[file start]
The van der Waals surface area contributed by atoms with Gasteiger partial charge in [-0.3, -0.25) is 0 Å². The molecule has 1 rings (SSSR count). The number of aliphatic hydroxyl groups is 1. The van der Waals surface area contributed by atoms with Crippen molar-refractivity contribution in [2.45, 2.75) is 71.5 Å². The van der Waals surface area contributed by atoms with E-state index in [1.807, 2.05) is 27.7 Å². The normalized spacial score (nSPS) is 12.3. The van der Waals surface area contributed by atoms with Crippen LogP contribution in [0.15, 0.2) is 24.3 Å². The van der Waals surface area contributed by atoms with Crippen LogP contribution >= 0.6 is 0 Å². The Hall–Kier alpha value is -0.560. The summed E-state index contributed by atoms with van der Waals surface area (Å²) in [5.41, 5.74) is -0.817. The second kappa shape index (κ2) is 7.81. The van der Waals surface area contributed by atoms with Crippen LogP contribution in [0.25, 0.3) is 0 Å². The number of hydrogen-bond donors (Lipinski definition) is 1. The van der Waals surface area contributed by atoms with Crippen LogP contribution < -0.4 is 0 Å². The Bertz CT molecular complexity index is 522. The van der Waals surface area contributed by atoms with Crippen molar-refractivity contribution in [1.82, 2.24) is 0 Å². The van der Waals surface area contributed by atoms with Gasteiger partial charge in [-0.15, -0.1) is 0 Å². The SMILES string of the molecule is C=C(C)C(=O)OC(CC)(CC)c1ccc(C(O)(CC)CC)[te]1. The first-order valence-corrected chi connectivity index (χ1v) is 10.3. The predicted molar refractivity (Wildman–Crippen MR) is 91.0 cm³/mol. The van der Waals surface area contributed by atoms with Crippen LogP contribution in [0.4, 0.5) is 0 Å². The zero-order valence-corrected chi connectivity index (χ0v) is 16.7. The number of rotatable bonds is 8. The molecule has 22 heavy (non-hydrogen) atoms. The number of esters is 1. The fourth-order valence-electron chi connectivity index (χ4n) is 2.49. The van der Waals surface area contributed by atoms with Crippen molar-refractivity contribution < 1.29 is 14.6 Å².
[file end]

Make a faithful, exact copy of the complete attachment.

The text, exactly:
The van der Waals surface area contributed by atoms with Gasteiger partial charge in [-0.3, -0.25) is 0 Å². The molecule has 1 rings (SSSR count). The number of aliphatic hydroxyl groups is 1. The van der Waals surface area contributed by atoms with Crippen molar-refractivity contribution in [2.45, 2.75) is 71.5 Å². The van der Waals surface area contributed by atoms with E-state index in [1.807, 2.05) is 27.7 Å². The normalized spacial score (nSPS) is 12.3. The van der Waals surface area contributed by atoms with Crippen LogP contribution in [0.15, 0.2) is 24.3 Å². The van der Waals surface area contributed by atoms with Crippen LogP contribution >= 0.6 is 0 Å². The Hall–Kier alpha value is -0.560. The summed E-state index contributed by atoms with van der Waals surface area (Å²) in [5.41, 5.74) is -0.817. The second kappa shape index (κ2) is 7.81. The van der Waals surface area contributed by atoms with Crippen LogP contribution in [0.25, 0.3) is 0 Å². The number of hydrogen-bond donors (Lipinski definition) is 1. The van der Waals surface area contributed by atoms with Crippen LogP contribution < -0.4 is 0 Å². The Bertz CT molecular complexity index is 522. The van der Waals surface area contributed by atoms with Crippen molar-refractivity contribution in [1.82, 2.24) is 0 Å². The van der Waals surface area contributed by atoms with Gasteiger partial charge in [-0.15, -0.1) is 0 Å². The SMILES string of the molecule is C=C(C)C(=O)OC(CC)(CC)c1ccc(C(O)(CC)CC)[te]1. The first-order valence-corrected chi connectivity index (χ1v) is 10.3. The predicted molar refractivity (Wildman–Crippen MR) is 91.0 cm³/mol. The van der Waals surface area contributed by atoms with Crippen LogP contribution in [0.4, 0.5) is 0 Å². The zero-order valence-corrected chi connectivity index (χ0v) is 16.7. The number of rotatable bonds is 8. The molecule has 22 heavy (non-hydrogen) atoms. The number of esters is 1. The fourth-order valence-electron chi connectivity index (χ4n) is 2.49. The van der Waals surface area contributed by atoms with Crippen molar-refractivity contribution < 1.29 is 14.6 Å².